Taney Dragons sensation Mo’Ne Davis is redefining what it means to “throw like a girl,” and she’s inspiring a lot of girls in the process.
From brother-the-younger, who is a baseball fan. I am not a baseball fan, but the article is linked for your perusal because it contains problematic use of the phrase throw like a girl. Since these days I’m going for Less Patriarchy in my Language (probably eliminating it is an unrealistic expectation at this point) we’re gonna talk about that. Or anyway I’m gonna talk and you can read or not read or scroll or whatever the fuck it is you people on tumblr do.
From the article, we have “I don’t throw like a girl,” my 7-year-old daughter uttered in late June, her tone full of sass. The haymaker of insults, whether on the grass and dirt of a baseball diamond or the hard asphalt of a schoolyard, has always been to tell someone they “throw like a girl.”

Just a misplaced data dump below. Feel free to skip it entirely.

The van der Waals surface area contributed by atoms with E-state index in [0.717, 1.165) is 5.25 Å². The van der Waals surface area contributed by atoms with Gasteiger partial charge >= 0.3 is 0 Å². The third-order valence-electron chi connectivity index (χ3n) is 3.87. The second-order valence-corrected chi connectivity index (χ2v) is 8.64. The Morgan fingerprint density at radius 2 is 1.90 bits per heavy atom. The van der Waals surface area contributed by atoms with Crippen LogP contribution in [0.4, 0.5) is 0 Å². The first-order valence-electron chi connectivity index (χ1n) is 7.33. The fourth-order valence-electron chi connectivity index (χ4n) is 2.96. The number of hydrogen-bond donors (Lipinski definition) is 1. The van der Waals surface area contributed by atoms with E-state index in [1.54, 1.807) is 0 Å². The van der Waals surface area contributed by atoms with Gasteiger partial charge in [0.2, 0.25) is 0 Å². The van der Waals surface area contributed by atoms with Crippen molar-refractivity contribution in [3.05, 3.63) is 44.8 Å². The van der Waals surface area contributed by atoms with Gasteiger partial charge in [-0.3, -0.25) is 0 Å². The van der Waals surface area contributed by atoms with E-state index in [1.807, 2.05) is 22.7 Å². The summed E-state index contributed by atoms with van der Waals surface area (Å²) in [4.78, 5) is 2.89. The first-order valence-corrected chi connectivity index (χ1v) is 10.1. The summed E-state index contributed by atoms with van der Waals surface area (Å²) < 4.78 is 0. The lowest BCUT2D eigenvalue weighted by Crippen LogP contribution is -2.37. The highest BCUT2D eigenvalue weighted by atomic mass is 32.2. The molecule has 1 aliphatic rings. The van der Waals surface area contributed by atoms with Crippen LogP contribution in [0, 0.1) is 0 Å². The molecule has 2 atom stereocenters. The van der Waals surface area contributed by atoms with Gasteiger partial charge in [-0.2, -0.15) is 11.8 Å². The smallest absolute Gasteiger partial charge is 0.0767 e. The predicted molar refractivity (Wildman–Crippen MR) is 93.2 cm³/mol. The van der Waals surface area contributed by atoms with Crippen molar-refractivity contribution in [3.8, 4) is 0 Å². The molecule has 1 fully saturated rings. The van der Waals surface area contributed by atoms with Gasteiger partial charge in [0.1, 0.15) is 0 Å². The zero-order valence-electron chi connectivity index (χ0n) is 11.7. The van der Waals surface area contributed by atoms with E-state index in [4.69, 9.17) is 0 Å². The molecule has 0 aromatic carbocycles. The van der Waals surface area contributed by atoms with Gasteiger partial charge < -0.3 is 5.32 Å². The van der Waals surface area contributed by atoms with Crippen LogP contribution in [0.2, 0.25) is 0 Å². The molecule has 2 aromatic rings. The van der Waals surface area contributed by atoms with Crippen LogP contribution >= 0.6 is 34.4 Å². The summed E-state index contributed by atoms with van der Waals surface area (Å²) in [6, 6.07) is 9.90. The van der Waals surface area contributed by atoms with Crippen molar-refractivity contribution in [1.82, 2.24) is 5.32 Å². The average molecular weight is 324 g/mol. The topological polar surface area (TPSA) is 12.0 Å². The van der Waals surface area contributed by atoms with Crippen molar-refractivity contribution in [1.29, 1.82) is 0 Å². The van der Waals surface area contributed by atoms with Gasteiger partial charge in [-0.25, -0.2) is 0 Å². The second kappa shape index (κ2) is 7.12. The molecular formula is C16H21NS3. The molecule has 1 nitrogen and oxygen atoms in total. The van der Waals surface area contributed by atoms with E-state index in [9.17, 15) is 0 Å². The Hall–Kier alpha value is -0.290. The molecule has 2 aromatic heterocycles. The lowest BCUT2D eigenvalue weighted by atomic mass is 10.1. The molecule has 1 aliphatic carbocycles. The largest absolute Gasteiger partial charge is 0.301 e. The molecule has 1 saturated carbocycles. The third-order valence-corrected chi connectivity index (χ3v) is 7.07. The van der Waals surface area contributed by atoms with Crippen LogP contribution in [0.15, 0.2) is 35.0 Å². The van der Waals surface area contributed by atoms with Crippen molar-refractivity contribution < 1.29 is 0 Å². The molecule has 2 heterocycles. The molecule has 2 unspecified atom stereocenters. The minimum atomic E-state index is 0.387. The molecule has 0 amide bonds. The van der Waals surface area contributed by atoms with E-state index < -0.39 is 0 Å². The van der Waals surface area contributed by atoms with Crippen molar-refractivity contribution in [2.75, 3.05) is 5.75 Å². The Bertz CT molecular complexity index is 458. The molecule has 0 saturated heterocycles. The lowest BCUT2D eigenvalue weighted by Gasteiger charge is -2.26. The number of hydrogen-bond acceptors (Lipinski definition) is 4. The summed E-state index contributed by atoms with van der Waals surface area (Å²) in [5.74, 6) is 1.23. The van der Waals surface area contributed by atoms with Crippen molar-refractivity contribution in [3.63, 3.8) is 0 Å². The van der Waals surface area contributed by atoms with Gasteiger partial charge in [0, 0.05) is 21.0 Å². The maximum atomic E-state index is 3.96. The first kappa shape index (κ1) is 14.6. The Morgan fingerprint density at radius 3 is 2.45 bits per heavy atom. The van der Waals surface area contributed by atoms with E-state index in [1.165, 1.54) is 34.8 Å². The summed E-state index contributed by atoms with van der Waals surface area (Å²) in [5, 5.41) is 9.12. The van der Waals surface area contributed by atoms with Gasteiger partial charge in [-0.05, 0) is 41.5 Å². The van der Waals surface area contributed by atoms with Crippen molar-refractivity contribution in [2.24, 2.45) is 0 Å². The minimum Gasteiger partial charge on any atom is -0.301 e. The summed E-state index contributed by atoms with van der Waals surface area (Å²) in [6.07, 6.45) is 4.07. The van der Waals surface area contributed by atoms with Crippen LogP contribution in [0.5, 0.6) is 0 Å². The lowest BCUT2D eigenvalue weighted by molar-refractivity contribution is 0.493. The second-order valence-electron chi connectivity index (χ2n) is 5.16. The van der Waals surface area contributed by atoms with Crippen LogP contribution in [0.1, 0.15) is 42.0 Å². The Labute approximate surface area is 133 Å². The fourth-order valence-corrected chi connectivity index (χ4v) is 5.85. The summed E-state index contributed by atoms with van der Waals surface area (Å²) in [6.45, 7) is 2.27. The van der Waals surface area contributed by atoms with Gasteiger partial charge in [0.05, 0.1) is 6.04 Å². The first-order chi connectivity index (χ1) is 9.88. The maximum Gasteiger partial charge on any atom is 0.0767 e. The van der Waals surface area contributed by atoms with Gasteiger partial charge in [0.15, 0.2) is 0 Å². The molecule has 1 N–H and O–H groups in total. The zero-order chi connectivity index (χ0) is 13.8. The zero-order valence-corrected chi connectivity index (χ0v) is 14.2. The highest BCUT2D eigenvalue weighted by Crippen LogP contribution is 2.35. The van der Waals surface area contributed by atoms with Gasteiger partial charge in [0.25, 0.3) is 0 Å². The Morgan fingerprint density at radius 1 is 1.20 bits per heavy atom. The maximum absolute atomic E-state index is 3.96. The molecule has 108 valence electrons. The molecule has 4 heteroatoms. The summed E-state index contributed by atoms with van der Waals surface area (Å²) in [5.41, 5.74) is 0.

Your 7-yr-old has internalized the patriarchy. She knows that doing something like a girl is a top-tier insult. She’s currently displaying the knee-jerk response of distancing herself from her gender — I’m not like those other girls. I am one of the guys. If I try hard enough, I can play with the dudes and they will accept me as one of them. The failures of all other women and girls before me, their failures were personal and not systemic. I am different. I will try harder. I Can Win This Game, Damn It, and I DON’T FUCKING THROW LIKE A GIRL.